TCBG Seminar

Dynamics of membrane-bound peptides from computer simulations

Professor Michael Feig
Department of Biochemistry & Molecular Biology
Michigan State University
East Lansing, MI

Monday, October 18, 2010
3:00 pm (CT)
3269 Beckman Institute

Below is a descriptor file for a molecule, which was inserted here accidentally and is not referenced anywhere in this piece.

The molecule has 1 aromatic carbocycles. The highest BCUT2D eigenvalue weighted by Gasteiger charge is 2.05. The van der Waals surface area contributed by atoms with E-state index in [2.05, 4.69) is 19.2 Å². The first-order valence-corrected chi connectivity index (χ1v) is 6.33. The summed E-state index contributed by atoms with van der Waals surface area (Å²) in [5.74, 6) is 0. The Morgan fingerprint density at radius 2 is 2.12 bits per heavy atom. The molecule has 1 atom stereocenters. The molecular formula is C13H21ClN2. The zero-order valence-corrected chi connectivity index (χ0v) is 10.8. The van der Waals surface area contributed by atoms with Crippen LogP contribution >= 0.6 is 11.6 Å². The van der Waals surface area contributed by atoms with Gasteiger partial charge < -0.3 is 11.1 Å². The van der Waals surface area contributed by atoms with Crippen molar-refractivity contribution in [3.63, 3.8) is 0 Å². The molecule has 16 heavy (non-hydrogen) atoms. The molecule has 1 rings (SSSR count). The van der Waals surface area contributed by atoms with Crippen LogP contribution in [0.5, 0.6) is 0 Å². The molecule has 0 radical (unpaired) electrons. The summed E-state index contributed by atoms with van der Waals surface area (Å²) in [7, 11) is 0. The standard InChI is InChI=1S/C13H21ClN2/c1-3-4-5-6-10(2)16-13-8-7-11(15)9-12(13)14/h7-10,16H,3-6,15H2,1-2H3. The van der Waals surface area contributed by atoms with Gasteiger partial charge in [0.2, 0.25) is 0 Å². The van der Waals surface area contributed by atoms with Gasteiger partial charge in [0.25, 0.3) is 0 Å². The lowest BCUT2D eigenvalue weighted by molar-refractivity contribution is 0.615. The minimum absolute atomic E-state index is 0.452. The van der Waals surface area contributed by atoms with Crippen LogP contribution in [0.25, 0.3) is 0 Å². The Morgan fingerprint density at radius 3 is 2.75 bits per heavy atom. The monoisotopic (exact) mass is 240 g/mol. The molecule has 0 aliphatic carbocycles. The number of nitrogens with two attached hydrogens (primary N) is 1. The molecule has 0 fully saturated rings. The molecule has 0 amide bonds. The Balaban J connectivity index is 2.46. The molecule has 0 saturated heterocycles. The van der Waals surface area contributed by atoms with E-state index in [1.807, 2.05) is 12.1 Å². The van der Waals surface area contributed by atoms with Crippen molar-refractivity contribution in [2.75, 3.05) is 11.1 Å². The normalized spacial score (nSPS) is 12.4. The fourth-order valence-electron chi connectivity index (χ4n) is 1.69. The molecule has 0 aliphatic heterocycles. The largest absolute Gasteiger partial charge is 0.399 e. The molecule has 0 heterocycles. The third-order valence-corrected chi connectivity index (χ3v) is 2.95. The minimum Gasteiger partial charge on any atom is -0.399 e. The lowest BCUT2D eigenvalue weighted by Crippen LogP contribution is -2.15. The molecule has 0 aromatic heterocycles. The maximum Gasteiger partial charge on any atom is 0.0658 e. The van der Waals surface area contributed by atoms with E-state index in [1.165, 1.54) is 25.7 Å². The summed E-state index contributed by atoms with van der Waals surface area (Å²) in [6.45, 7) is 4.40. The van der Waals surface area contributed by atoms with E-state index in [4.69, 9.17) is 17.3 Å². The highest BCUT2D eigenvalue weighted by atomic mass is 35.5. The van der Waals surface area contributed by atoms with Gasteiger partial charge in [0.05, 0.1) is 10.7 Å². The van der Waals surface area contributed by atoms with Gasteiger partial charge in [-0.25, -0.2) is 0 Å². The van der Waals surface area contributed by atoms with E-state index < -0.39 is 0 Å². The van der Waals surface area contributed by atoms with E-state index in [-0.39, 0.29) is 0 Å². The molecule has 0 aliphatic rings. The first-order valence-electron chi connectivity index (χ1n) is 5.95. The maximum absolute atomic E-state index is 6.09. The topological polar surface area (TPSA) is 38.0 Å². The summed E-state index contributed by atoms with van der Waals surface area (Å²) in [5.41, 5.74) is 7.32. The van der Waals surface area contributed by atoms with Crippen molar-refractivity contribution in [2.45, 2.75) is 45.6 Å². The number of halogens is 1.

Membrane-interacting peptides play important biological roles ranging from regulatory to pathological functions. Most of these peptides exhibit significant conformational dynamics that is often difficult to capture with experimental techniques. Computer simulations are presented here to describe the dynamics of membrane- interacting peptides in atomistic detail. The simulations take advantage of an implicit membrane model that approximates membrane environments with a mean-field model so that biologically relevant time scales can be studied. The specific focus is on the following two systems: phospholamban, which regulates the heart-muscle calcium pump SERCA, and viral fusion peptides from influenza and Ebola virus. Simulation results for both systems are compared with experimental data and interpreted with respect to their biological function.

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